monarchianism


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monarchianism

(mōnär`kēənĭzəm) [Gr.,=belief in the rule of one], the concept of God that maintains his sole authority even over Christ and the Holy Spirit. Its characteristic tenet, that God the Father and Jesus are one person, was developed in two forms in early Christianity. Dynamistic monarchians, such as the TheodotiansTheodotians,
small heretical sect, formed c.190 by Theodotus, a Byzantine. It lasted until the end of the 4th cent. The Theodotians taught that Jesus was a man, who became the Christ only after his baptism (a concept basic both to monarchianism and to adoptionism).
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 and Paul of SamosataPaul of Samosata
, fl. 260–72, Syrian Christian theologian, heretical patriarch of Antioch. He was a friend and high official of Zenobia of Palmyra. Paul enounced a dynamic monarchianism, denying the three Persons of the Trinity.
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, held that Jesus was born a man and received the Christ as a power from God at a later time (see adoptionismadoptionism,
Christian heresy taught in Spain after 782 by Elipandus, archbishop of Toledo, and Felix, bishop of Urgel (Seo de Urgel). They held that Jesus at the time of his birth was purely human and only became the divine Son of God by adoption when he was baptized.
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). Modalistic monarchians taught that God is unknowable, except for his manifestations, or modes; Christ is one of these. Because of the consequent implication that God the Father must have died on the cross, they were called Patripassians [Lat.,= the Father suffering]. SabelliusSabellius,
fl. 215, Christian priest and theologian, b. probably Libya or Egypt. He went to Rome, became the leader of those who accepted the doctrine of modalistic monarchianism, and was excommunicated by Pope St. Calixtus I in 220.
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 fully developed modalism.
References in periodicals archive ?
The text of the fabric presents a clear relation with the Monarchianism or Sabellianism (II and III centuries) that identified Jesus with the unique God and denied its true humanity.
(46) From the third century on Monarchianism also took the name of "Sabellianism" from the heretic Sabelius of Libyan origin, who, condemned by Pope Calixto (by 220), spread this doctrine through Egypt and Libya.
(26.) In Christian heresiology, "disbelief in Two Powers in Heaven (so-called Sabellianism, Modalism, or Monarchianism, that is, One Power in Heaven) is named--accurately--'Judaism,' producing a binary opposition between the inside and outside of Christianity and disavowing a threatening difference within." In rabbinic texts, conversely, "the belief in Two Powers in Heaven is excommunicated from within Judaism and named (albeit slightly, but only slightly, obliquely) as 'Christianity'"; "Jewish/Christian Modalism is being constructed as Jewish, Jewish/Christian binitarianism as minut" (Boyarin, Border Lines 137, 138; but see the entire chapter [128-47]).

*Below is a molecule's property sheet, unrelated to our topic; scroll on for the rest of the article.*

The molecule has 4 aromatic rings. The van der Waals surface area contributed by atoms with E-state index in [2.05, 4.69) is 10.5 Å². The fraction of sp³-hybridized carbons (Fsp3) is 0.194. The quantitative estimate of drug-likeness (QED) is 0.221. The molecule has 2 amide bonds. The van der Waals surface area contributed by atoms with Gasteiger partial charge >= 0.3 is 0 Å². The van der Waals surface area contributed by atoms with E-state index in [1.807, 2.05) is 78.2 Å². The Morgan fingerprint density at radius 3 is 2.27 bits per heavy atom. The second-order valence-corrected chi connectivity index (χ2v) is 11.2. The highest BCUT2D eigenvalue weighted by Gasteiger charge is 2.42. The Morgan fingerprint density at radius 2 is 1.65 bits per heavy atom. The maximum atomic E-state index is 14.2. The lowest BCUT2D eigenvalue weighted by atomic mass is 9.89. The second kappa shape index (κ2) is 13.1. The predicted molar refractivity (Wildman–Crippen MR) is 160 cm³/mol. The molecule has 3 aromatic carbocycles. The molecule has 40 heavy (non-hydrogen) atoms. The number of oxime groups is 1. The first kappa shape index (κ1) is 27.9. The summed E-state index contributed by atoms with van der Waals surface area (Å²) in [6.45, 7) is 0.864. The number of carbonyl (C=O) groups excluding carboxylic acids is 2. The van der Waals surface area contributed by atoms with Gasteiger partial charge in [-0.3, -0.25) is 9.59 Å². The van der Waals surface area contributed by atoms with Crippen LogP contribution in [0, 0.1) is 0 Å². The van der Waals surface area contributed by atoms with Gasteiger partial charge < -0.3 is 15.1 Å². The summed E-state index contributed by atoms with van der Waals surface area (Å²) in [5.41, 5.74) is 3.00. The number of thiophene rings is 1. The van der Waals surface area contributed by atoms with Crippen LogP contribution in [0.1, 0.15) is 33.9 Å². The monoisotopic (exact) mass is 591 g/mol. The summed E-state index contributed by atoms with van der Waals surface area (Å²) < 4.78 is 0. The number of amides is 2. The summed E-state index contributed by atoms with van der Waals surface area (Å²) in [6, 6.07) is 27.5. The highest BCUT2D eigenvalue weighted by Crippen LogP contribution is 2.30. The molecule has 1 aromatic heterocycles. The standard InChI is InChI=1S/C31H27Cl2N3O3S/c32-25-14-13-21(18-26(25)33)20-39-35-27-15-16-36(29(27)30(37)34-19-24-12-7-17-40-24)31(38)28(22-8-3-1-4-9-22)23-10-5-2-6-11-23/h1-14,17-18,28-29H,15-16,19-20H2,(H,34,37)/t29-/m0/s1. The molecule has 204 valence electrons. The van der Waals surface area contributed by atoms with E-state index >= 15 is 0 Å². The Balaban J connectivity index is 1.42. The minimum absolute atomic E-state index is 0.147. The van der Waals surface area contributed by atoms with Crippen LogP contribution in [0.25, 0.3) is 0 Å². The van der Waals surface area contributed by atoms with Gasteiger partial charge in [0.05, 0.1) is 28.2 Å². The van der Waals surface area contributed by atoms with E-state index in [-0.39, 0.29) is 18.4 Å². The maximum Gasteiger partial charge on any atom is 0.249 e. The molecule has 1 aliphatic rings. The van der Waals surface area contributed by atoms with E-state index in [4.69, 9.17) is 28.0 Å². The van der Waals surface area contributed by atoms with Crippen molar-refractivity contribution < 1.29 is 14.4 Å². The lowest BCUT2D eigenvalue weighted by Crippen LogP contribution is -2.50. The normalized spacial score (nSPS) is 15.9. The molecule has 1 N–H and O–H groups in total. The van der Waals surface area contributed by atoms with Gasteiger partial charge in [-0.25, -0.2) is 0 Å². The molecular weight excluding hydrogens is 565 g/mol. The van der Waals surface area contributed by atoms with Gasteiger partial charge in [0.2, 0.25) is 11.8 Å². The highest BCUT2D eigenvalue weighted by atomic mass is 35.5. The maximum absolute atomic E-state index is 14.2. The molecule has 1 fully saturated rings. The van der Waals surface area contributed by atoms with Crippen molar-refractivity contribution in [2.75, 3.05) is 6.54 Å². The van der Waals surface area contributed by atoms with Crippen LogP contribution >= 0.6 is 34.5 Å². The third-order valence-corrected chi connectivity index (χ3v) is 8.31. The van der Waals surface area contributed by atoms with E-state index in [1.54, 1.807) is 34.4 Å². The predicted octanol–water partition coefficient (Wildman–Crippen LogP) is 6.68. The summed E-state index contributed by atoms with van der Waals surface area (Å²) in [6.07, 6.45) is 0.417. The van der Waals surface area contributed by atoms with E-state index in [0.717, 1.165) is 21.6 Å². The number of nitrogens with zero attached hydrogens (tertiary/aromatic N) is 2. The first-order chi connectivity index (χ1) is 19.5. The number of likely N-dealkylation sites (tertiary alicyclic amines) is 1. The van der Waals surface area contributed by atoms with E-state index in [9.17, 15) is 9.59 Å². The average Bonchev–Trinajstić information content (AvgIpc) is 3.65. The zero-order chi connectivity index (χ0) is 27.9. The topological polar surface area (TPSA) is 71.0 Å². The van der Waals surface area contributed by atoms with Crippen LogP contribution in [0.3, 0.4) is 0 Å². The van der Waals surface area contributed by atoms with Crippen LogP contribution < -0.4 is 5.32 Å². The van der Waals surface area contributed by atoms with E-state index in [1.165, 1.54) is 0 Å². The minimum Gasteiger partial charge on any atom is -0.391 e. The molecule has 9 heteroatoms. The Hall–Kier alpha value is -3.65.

Tertullian credits Praxeas with introducing monarchianism to Rome from Asia (Prax.
of Sabellius and the Logos Christology of Hippolytus.(84) Andresen seems to support such a view when he argues that Callistus wants to show that the inclusion of the Logos concept in his doctrine `need not lead to the surrender of traditional monarchianism'.(85) W.
The author of CN, however, clearly knows that the modalists appealed to John's Gospel, for he uses it extensively in his refutation of Noetus' doctrine (CN 4.1-8.3), and introduces there two Johannine texts usually associated with modalistic monarchianism (10: 30; 14: 8-10).
On the contrary, the very use of homoousios should be considered the starting point for a reappraisal of Paul's monarchianism and, consequently, for a general reinterpretation of his theology in the frame of the controversies of the third century.
81 (PL 10, 534 B): "per hanc unius essentiae nuncupationem solitarium atque unicum sibi esse Patrem et Filium praedicabat." That monarchianism was the true reason for Paul's condemnation is also stated by Eusebius of Caesarea, De eccl.
He devised a mediating, embryonically trinitarian theology, transcending the ditheism of El without offending the monarchianism of the Callistus school.
That Council determined that to counter Paul's extreme monarchianism, one had to attribute a [upsilon][pi][omicron][sigma][tau][alpha][sigma][iota][sigma] distinct from that of the Father to the Word.[50] The Council Fathers, in this regard, retained that aspect of Origen's teaching, as indeed do most Eastern theologians writing in Greek into the fourth century.[51] On the other hand, to combat Paul's adoptionism, which seemed at least to some degree predicated on the full humanity of the Saviour, they insisted on the personal presence of the divine Word in the Saviour in a manner that excluded the existence of a human soul in Christ.